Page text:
Buon pomeriggio a tutti,
continuo, insieme a voi, il viaggio che ci porta alla conoscenza dei nostri totem e alleati.
Oggi volevo parlare della Mantide Religiosa, che per un breve periodo della mia vita mi ha accompagnata nella realtà ordinaria e quindi parlo di un insetto che ho avuto la fortuna e l’onore di conoscere molto bene…FONTE:
Da Wikipedia, l'enciclopedia libera.
La Mantide religiosa (Mantis religiosa Linnaeus, 1758), denominata anche mantide europea è una delle specie più comuni dell'ordine Mantodea.
* 1 Descrizione
* 2 Biologia
* 3 Difesa
* 4 Distribuzione
* 5 Allevamento
* 6 Curiosità
* 7 Bibliografia
* 8 Altri progetti
* 9 Collegamenti esterni
La femmina è lunga circa 7,5 cm, il maschio 6 cm. La sua colorazione varia dal verde brillante al marrone chiaro. Si distingue facilmente per la presenza di due chiazze nere, una per ogni zampa anteriore, simili ad un occhio quando mostrate a scopo difensivo.
Una mantide religiosa che sta mangiando la sua preda
Le neanidi della mantide in natura nascono in maggio/giugno, per diventare adulte nel mese di agosto. Le uova vengono deposte in ooteche, prodotte dalla femmina, durante la stagione fredda. Ogni ooteca contiene in media 60-70 uova e può arrivare fino a 200.
L'accoppiamento delle mantidi è caratterizzato da cannibalismo post-nuziale: la femmina, dopo essersi accoppiata, o anche durante l'atto, divora il maschio partendo dalla testa mentre gli organi genitali proseguono nell'accoppiamento. Questo comportamento è dovuto al bisogno di proteine nella rapida produzione di uova; prova ne sia che la femmina d'allevamento, essendo ben nutrita, sovente "risparmia" il maschio.
Si nutrono di mosche e altri piccoli insetti.
Sanno camuffarsi facilmente tra le foglie, dove aspettano immobili le loro prede. Per difendersi dagli attacchi di animaletti antagonisti la mantide apre di scatto le proprie ali per sembrare più grande.
Le mantidi sono originarie dell'Africa e si diffusero rapidamente nell'Europa meridionale e all'Asia minore. Si è diffusa anche in Nord America a partire dal 1899, sembra importata accidentalmente con un carico di piante da vivaio.
La loro diffusione dipende soprattutto dalla richiesta di alte temperature. La loro diffusione è infatti notevolmente inferiore nell'Europa centrale e quasi inesistente nell'Europa del Nord. In Germania infatti sono considerati animali protetti e la loro cattura è vietata.
In Italia è abbastanza comune in tutto il territorio, dalle zone prealpine sino alla fascia costiera, isole comprese.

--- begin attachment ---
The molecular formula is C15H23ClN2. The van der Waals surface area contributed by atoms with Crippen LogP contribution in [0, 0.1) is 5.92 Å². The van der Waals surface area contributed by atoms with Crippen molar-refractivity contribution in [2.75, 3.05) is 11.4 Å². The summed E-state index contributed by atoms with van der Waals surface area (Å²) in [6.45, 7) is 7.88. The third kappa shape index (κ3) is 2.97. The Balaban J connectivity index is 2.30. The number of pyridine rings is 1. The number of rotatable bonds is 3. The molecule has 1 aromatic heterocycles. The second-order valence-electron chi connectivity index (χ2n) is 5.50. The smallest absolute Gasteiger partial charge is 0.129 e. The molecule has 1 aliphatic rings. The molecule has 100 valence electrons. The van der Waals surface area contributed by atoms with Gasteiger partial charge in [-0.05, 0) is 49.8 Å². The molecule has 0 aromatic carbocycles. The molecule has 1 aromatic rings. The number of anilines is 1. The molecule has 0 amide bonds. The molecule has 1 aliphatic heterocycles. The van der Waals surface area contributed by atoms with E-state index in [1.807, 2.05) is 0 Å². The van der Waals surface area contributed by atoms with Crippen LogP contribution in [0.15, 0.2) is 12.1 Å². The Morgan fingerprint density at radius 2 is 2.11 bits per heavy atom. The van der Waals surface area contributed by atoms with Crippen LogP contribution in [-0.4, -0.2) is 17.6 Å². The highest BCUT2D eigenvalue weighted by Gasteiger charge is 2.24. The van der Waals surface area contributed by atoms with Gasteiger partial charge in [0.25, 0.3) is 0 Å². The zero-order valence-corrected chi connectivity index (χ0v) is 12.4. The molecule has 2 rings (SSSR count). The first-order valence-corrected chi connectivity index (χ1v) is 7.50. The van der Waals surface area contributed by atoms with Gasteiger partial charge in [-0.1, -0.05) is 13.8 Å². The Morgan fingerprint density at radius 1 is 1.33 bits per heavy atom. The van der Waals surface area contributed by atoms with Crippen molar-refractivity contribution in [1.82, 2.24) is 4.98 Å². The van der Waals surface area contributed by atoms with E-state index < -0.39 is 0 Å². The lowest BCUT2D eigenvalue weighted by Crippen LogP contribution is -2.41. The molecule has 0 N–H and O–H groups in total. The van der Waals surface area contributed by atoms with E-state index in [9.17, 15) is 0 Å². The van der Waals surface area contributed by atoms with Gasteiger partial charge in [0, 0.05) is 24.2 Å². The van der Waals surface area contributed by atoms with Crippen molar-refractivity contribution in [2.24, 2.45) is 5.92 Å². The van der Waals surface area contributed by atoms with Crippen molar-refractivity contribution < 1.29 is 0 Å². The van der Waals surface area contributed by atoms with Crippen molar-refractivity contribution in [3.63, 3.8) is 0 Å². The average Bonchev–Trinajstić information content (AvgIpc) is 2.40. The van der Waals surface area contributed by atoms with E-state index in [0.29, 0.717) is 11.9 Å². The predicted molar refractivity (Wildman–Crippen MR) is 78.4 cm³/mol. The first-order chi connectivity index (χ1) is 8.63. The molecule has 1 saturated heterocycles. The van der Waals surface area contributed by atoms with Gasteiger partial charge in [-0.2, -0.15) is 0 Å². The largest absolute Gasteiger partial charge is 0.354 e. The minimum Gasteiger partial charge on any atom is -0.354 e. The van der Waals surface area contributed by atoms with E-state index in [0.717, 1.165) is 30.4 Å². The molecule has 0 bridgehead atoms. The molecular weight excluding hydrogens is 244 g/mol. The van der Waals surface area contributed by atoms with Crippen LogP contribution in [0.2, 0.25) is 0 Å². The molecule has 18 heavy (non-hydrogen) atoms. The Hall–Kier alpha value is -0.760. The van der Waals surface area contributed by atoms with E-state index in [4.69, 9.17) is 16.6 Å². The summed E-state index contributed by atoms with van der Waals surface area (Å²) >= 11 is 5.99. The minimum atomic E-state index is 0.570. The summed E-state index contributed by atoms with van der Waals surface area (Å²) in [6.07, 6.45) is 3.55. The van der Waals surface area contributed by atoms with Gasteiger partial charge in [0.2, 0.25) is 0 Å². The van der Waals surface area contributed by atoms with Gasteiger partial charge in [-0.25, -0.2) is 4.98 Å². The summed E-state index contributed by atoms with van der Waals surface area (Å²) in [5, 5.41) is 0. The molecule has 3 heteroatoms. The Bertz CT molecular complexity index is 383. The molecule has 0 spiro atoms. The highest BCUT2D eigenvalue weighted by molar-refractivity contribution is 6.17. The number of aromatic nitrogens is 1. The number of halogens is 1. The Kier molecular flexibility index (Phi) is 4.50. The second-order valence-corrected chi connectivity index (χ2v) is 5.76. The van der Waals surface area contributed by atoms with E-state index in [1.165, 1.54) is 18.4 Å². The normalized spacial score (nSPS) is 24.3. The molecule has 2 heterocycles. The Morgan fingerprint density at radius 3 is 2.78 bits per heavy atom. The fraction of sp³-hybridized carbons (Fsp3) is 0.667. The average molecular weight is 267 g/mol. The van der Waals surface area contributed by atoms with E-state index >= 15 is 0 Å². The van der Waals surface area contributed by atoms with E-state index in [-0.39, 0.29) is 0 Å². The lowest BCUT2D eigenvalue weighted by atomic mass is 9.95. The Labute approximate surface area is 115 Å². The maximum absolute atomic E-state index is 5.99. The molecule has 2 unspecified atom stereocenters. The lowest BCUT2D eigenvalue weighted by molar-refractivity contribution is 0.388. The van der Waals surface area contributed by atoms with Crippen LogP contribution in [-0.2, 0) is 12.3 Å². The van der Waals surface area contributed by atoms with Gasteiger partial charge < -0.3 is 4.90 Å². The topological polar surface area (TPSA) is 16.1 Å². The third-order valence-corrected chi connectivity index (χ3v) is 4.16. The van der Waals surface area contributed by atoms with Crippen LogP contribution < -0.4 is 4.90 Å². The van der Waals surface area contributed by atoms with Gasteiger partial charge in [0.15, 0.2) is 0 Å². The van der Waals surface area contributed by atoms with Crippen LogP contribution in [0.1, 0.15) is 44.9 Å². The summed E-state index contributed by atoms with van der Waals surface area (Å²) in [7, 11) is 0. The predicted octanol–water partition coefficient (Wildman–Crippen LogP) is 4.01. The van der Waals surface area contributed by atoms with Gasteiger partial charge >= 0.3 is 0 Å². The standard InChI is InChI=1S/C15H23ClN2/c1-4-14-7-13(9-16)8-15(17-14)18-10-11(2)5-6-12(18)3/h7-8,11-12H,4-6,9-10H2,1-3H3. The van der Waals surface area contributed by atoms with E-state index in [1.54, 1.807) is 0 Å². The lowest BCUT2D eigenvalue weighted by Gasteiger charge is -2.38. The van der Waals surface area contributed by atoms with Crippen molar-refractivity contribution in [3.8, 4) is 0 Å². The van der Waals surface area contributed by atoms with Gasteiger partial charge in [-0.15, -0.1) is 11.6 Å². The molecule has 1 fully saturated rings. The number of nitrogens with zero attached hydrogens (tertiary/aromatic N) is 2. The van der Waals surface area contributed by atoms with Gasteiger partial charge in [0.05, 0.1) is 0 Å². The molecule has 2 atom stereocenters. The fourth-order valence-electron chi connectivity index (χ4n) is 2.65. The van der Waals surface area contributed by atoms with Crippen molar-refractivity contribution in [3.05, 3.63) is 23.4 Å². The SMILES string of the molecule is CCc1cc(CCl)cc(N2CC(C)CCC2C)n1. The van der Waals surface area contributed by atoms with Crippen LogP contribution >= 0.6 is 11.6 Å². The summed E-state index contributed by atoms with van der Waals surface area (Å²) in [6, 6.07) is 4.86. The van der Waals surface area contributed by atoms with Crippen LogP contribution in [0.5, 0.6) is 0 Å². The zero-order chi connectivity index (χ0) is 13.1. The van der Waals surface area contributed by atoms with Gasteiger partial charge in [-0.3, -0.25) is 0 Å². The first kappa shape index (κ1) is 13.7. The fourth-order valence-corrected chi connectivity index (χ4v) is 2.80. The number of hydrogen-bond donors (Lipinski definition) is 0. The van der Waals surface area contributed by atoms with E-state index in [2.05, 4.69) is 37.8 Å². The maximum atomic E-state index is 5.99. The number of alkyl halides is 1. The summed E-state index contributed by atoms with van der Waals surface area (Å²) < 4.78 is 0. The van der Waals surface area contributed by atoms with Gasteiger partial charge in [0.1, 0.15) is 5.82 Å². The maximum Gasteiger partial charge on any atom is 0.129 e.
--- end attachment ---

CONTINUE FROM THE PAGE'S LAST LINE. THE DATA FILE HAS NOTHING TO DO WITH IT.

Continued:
La mantide religiosa comune è un animale facile da allevare. È possibile farlo vivere in grossi terrari arredati con vegetali vivi. In realtà basta un po' di terra sul fondo e un ramo o una piantina per aggrapparsi. L'alimentazione va fatta un giorno si e un giorno no a iniziare dal secondo giorno in cui è in allevamento. Le prede vive posso essere: Grilli, Cavallette, Mosche (adulte e larve), Tarme della farina (tutti gli stadi), in sostanza ogni insetto che sia grande la metà del corpo della mantide. È possibile anche fornire prede morte, avvicinandole con delle pinzette alla bocca dell'esemplare. La teca va nebulizzata ogni 2 o 3 giorni per permettere alla mantide di bere. ...
In Africa ancora oggi le mantidi sono oggetto di culto e credenze religiose.[senza fonte]
* Prete, Wells, Hurd, Yager et al. The praying mantids. The Johns Hopkins University Press.1999.FONTE:
From Wikipedia, the free encyclopedia
Mantodea or mantises is an order of insects that contains approximately 2,200 species in nine families worldwide in temperate and tropical habitats. Most of the species are in the family Mantidae. Historically, the term "mantid" was used to refer to any member of the order because for most of the past century, only one family was recognized within the order; technically, however, the term only refers to this one family, meaning the species in the other eight recently established families are not mantids, by definition (i.e., they are empusids, or hymenopodids, etc.), and the term "mantises" should be used when referring to the entire order. A colloquial name for the order is "praying mantises", because of the typical "prayer-like" stance, although the term is often misspelled as "preying mantis" since mantises are predatory. In Europe, the name "praying mantis" refers to Mantis religiosa. The closest relatives of mantises are the orders Isoptera (termites) and Blattodea (cockroaches), and these three groups together are sometimes ranked as an order rather than a superorder. They are sometimes confused with phasmids (stick/leaf insects) and other elongated insects such as grasshoppers and crickets.
* 1 Etymology
* 2 Systematics
* 3 Anatomy and morphology
* 4 Evolution
* 5 Behaviour
o 5.1 Diet and predatory behaviour
o 5.2 Defense and camouflage
* 6 Reproduction and life history
* 7 Pest control uses
* 8 Conservation status
* 9 Introduced species
* 10 Historical references
* 11 Mythology
* 12 See also
* 13 Sources
* 14 References
* 15 External links